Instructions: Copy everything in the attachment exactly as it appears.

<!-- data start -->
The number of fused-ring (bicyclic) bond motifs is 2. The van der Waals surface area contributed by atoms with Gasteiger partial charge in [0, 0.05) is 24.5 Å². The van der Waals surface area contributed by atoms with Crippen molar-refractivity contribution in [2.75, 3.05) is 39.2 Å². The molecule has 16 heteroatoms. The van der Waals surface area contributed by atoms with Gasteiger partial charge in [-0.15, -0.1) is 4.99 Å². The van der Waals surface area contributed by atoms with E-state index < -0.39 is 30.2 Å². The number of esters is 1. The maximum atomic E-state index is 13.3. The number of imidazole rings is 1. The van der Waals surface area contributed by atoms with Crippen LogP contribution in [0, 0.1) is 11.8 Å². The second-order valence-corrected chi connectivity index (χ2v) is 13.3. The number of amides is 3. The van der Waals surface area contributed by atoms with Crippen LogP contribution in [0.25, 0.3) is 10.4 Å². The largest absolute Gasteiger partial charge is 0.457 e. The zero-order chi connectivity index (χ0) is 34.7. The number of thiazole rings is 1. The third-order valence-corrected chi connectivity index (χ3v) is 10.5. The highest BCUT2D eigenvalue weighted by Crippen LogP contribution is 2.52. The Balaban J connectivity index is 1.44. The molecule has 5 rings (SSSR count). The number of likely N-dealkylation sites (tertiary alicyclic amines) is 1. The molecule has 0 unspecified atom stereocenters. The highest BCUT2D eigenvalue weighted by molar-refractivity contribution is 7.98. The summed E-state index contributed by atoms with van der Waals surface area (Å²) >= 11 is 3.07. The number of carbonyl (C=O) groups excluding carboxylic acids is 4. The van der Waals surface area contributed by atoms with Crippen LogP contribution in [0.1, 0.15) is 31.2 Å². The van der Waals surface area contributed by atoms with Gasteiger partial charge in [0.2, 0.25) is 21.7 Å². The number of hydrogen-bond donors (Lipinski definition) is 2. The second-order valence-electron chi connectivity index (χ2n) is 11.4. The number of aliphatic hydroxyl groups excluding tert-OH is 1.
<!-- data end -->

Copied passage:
The number of fused-ring (bicyclic) bond motifs is 2. The van der Waals surface area contributed by atoms with Gasteiger partial charge in [0, 0.05) is 24.5 Å². The van der Waals surface area contributed by atoms with Crippen molar-refractivity contribution in [2.75, 3.05) is 39.2 Å². The molecule has 16 heteroatoms. The van der Waals surface area contributed by atoms with Gasteiger partial charge in [-0.15, -0.1) is 4.99 Å². The van der Waals surface area contributed by atoms with E-state index < -0.39 is 30.2 Å². The number of esters is 1. The maximum atomic E-state index is 13.3. The number of imidazole rings is 1. The van der Waals surface area contributed by atoms with Crippen LogP contribution in [0, 0.1) is 11.8 Å². The second-order valence-corrected chi connectivity index (χ2v) is 13.3. The number of amides is 3. The van der Waals surface area contributed by atoms with Crippen LogP contribution in [0.25, 0.3) is 10.4 Å². The largest absolute Gasteiger partial charge is 0.457 e. The zero-order chi connectivity index (χ0) is 34.7. The number of thiazole rings is 1. The third-order valence-corrected chi connectivity index (χ3v) is 10.5. The highest BCUT2D eigenvalue weighted by Crippen LogP contribution is 2.52. The Balaban J connectivity index is 1.44. The molecule has 5 rings (SSSR count). The number of likely N-dealkylation sites (tertiary alicyclic amines) is 1. The molecule has 0 unspecified atom stereocenters. The highest BCUT2D eigenvalue weighted by molar-refractivity contribution is 7.98. The summed E-state index contributed by atoms with van der Waals surface area (Å²) >= 11 is 3.07. The number of carbonyl (C=O) groups excluding carboxylic acids is 4. The van der Waals surface area contributed by atoms with Crippen LogP contribution in [0.1, 0.15) is 31.2 Å². The van der Waals surface area contributed by atoms with Gasteiger partial charge in [0.2, 0.25) is 21.7 Å². The number of hydrogen-bond donors (Lipinski definition) is 2. The second-order valence-electron chi connectivity index (χ2n) is 11.4. The number of aliphatic hydroxyl groups excluding tert-OH is 1.